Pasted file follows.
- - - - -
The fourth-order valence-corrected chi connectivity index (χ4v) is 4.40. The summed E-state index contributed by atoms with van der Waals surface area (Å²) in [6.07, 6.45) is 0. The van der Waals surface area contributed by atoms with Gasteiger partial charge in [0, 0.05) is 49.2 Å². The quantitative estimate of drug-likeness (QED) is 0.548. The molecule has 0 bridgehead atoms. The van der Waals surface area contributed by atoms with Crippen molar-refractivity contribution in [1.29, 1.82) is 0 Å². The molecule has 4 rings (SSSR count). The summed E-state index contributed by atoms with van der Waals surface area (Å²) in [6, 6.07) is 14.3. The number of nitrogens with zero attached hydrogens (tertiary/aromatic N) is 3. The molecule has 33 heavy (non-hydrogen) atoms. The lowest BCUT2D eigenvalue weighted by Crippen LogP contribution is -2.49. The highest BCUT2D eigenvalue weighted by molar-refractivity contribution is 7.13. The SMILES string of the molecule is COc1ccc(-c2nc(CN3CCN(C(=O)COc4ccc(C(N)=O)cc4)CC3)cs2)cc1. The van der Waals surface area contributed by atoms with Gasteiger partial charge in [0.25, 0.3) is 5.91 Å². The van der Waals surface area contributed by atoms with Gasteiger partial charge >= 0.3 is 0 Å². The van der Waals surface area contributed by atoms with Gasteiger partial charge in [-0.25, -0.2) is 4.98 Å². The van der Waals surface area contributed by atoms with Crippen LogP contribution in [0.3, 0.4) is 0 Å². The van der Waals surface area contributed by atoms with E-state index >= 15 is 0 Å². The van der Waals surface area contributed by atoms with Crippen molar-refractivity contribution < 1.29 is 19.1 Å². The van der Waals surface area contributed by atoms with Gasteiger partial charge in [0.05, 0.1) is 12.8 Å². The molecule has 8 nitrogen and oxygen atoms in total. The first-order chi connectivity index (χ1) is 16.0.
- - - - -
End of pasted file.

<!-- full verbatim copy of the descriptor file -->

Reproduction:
The fourth-order valence-corrected chi connectivity index (χ4v) is 4.40. The summed E-state index contributed by atoms with van der Waals surface area (Å²) in [6.07, 6.45) is 0. The van der Waals surface area contributed by atoms with Gasteiger partial charge in [0, 0.05) is 49.2 Å². The quantitative estimate of drug-likeness (QED) is 0.548. The molecule has 0 bridgehead atoms. The van der Waals surface area contributed by atoms with Crippen molar-refractivity contribution in [1.29, 1.82) is 0 Å². The molecule has 4 rings (SSSR count). The summed E-state index contributed by atoms with van der Waals surface area (Å²) in [6, 6.07) is 14.3. The number of nitrogens with zero attached hydrogens (tertiary/aromatic N) is 3. The molecule has 33 heavy (non-hydrogen) atoms. The lowest BCUT2D eigenvalue weighted by Crippen LogP contribution is -2.49. The highest BCUT2D eigenvalue weighted by molar-refractivity contribution is 7.13. The SMILES string of the molecule is COc1ccc(-c2nc(CN3CCN(C(=O)COc4ccc(C(N)=O)cc4)CC3)cs2)cc1. The van der Waals surface area contributed by atoms with Gasteiger partial charge in [0.25, 0.3) is 5.91 Å². The van der Waals surface area contributed by atoms with Gasteiger partial charge >= 0.3 is 0 Å². The van der Waals surface area contributed by atoms with Gasteiger partial charge in [-0.25, -0.2) is 4.98 Å². The van der Waals surface area contributed by atoms with Crippen LogP contribution in [0.3, 0.4) is 0 Å². The van der Waals surface area contributed by atoms with E-state index >= 15 is 0 Å². The van der Waals surface area contributed by atoms with Crippen molar-refractivity contribution < 1.29 is 19.1 Å². The van der Waals surface area contributed by atoms with Gasteiger partial charge in [0.05, 0.1) is 12.8 Å². The molecule has 8 nitrogen and oxygen atoms in total. The first-order chi connectivity index (χ1) is 16.0.